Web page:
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    Ben Reinhardt

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    Re: Has anyone seen this technique before?

    Post by Ben Reinhardt on Tue Apr 14, 2015 5:51 am

    I agree with the hikkomi-waza analysis.

    I'll also point out that when I had this done to me (in randori) an arm-bar was applied to my arm on the side attacked, as part of the throwing action. I had to jump or my arm would have been injured.



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    Jacob3

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    Re: Has anyone seen this technique before?

    Post by Jacob3 on Tue Apr 14, 2015 6:55 am

    Ben Reinhardt wrote:I agree with the hikkomi-waza analysis.

    I'll also point out that when I had this done to me (in randori) an arm-bar was applied to my arm on the side attacked, as part of the throwing action. I had to jump or my arm would have been injured.


    There are indeed several techniques with that principle. Like the one at 1.10. Those are not techniques for beginners.

    Old Chestnut

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    Re: Has anyone seen this technique before?

    Post by Old Chestnut on Fri Apr 17, 2015 3:18 pm

    Ude gaeshi? I have a hard time with that one.
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    Ben Reinhardt

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    Re: Has anyone seen this technique before?

    Post by Ben Reinhardt on Sat Apr 18, 2015 3:42 am

    Old Chestnut wrote:Ude gaeshi? I have a hard time with that one.

    Who said it was Ude Gaeshi ?


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    Old Chestnut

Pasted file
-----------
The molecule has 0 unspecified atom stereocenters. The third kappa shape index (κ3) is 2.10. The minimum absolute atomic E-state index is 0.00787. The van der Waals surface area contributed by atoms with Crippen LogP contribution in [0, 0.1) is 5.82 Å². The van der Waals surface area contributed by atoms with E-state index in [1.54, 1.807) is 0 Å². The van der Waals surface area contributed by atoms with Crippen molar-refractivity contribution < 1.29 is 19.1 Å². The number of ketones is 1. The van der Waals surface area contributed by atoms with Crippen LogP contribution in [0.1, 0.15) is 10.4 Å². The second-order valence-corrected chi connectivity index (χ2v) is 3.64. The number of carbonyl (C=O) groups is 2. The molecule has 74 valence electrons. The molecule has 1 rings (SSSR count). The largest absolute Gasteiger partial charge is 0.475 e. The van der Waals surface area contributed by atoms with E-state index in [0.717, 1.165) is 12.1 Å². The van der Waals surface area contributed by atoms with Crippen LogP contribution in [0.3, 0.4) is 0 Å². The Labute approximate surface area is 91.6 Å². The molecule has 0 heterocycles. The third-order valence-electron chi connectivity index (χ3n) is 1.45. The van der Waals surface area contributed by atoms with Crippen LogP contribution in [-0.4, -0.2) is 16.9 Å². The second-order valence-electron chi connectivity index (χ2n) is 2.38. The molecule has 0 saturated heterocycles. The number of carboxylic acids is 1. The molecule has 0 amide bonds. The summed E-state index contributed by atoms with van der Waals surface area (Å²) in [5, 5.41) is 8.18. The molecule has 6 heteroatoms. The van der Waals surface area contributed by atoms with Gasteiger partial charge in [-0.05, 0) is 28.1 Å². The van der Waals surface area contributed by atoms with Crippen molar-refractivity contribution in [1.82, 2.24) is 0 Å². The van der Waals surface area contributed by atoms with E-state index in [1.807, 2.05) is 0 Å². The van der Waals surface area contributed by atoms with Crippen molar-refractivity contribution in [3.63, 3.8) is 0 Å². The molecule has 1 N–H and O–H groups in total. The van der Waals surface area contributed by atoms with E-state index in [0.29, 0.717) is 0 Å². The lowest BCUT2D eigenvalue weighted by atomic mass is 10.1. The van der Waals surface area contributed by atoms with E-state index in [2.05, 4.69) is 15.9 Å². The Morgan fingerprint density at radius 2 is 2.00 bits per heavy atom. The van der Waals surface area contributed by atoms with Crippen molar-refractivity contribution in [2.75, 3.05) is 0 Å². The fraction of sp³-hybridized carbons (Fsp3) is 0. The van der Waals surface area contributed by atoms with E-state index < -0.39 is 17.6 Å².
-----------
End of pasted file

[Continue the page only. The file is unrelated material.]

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    Re: Has anyone seen this technique before?

    Post by Old Chestnut on Sat Apr 18, 2015 5:01 pm

    Ben Reinhardt wrote:Who said it was Ude Gaeshi ?


    re:
    Jacob3 wrote:Like the one at 1.10.

    I could be mistaken.
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    Ryvai

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    Re: Has anyone seen this technique before?

    Post by Ryvai on Sun Apr 19, 2015 9:07 pm

    It does appear to be a yoko-sutemi-waza version of hikikomi-gaeshi, but the grasping of the leg puzzles me a bit. If I'm not mistaken 引込 hikikomi means that the opponent is pulled into you before performing the sutemi-waza, so it makes sense to fall into that category Smile
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    Ben Reinhardt

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    Re: Has anyone seen this technique before?

    Post by Ben Reinhardt on Wed Apr 22, 2015 8:18 am

    Ryvai wrote:It does appear to be a yoko-sutemi-waza version of hikikomi-gaeshi, but the grasping of the leg puzzles me a bit. If I'm not mistaken 引込 hikikomi means that the opponent is pulled into you before performing the sutemi-waza, so it makes sense to fall into that category Smile

    Grabbing the leg traps the arm. So you end up with the leg and arm trapped on one side, then you roll to execute. Same principle as used in ne waza to turn someone.

    Plus, the arm is trapped in such a way as to cause an arm-lock/bar.



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    tafftaz

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    Re: Has anyone seen this technique before?

    Post by tafftaz on Wed Apr 22, 2015 8:25 am

    The problem with videos like this are that people with a little experience of judo see them on the web and decide "wow, that looks cool,will try that next randori". Then someone ends up in casualty with a broken arm.
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    Ben Reinhardt

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    Re: Has anyone seen this technique before?

    Post by Ben Reinhardt on Wed Apr 22, 2015 8:40 am

    tafftaz wrote:The problem with videos like this are that people with a little experience of judo see them on the web and decide "wow, that looks cool,will try that next randori". Then someone ends up in casualty with a broken arm.

    If they can even figure out how to do it from a video. The first time I had that one done to me I was like "WTF", then I jumped to avoid an injured arm.

    To say the least I was little pissed off. The guy I was doing randori with was a lot bigger than me and wasn't making any progress, so he pulled out that trick.